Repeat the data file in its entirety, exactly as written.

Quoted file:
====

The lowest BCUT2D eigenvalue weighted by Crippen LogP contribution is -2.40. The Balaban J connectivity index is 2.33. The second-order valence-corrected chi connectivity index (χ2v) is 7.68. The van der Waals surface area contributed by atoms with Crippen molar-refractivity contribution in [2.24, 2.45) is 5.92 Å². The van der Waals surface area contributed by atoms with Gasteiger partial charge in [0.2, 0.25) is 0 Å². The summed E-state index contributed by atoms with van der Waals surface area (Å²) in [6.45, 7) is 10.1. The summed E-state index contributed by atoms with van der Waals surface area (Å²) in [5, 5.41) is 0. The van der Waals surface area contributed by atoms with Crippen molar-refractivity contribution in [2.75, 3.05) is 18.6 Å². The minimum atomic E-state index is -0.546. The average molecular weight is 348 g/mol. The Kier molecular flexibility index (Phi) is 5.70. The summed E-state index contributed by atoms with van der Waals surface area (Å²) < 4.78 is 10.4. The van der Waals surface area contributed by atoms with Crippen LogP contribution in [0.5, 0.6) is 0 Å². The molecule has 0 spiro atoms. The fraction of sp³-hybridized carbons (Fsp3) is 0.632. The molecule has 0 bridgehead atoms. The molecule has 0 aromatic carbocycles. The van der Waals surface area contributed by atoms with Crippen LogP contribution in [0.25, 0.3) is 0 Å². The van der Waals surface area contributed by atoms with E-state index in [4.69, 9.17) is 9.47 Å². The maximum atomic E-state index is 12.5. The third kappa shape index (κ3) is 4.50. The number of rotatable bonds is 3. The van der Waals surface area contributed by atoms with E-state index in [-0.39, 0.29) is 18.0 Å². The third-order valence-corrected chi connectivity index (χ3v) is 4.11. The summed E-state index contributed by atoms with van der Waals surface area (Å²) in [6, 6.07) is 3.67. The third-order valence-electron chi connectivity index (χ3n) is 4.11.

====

The lowest BCUT2D eigenvalue weighted by Crippen LogP contribution is -2.40. The Balaban J connectivity index is 2.33. The second-order valence-corrected chi connectivity index (χ2v) is 7.68. The van der Waals surface area contributed by atoms with Crippen molar-refractivity contribution in [2.24, 2.45) is 5.92 Å². The van der Waals surface area contributed by atoms with Gasteiger partial charge in [0.2, 0.25) is 0 Å². The summed E-state index contributed by atoms with van der Waals surface area (Å²) in [6.45, 7) is 10.1. The summed E-state index contributed by atoms with van der Waals surface area (Å²) in [5, 5.41) is 0. The van der Waals surface area contributed by atoms with Crippen molar-refractivity contribution in [2.75, 3.05) is 18.6 Å². The minimum atomic E-state index is -0.546. The average molecular weight is 348 g/mol. The Kier molecular flexibility index (Phi) is 5.70. The summed E-state index contributed by atoms with van der Waals surface area (Å²) < 4.78 is 10.4. The van der Waals surface area contributed by atoms with Crippen LogP contribution in [0.5, 0.6) is 0 Å². The molecule has 0 spiro atoms. The fraction of sp³-hybridized carbons (Fsp3) is 0.632. The molecule has 0 bridgehead atoms. The molecule has 0 aromatic carbocycles. The van der Waals surface area contributed by atoms with Crippen LogP contribution in [0.25, 0.3) is 0 Å². The van der Waals surface area contributed by atoms with E-state index in [4.69, 9.17) is 9.47 Å². The maximum atomic E-state index is 12.5. The third kappa shape index (κ3) is 4.50. The number of rotatable bonds is 3. The van der Waals surface area contributed by atoms with E-state index in [-0.39, 0.29) is 18.0 Å². The third-order valence-corrected chi connectivity index (χ3v) is 4.11. The summed E-state index contributed by atoms with van der Waals surface area (Å²) in [6, 6.07) is 3.67. The third-order valence-electron chi connectivity index (χ3n) is 4.11.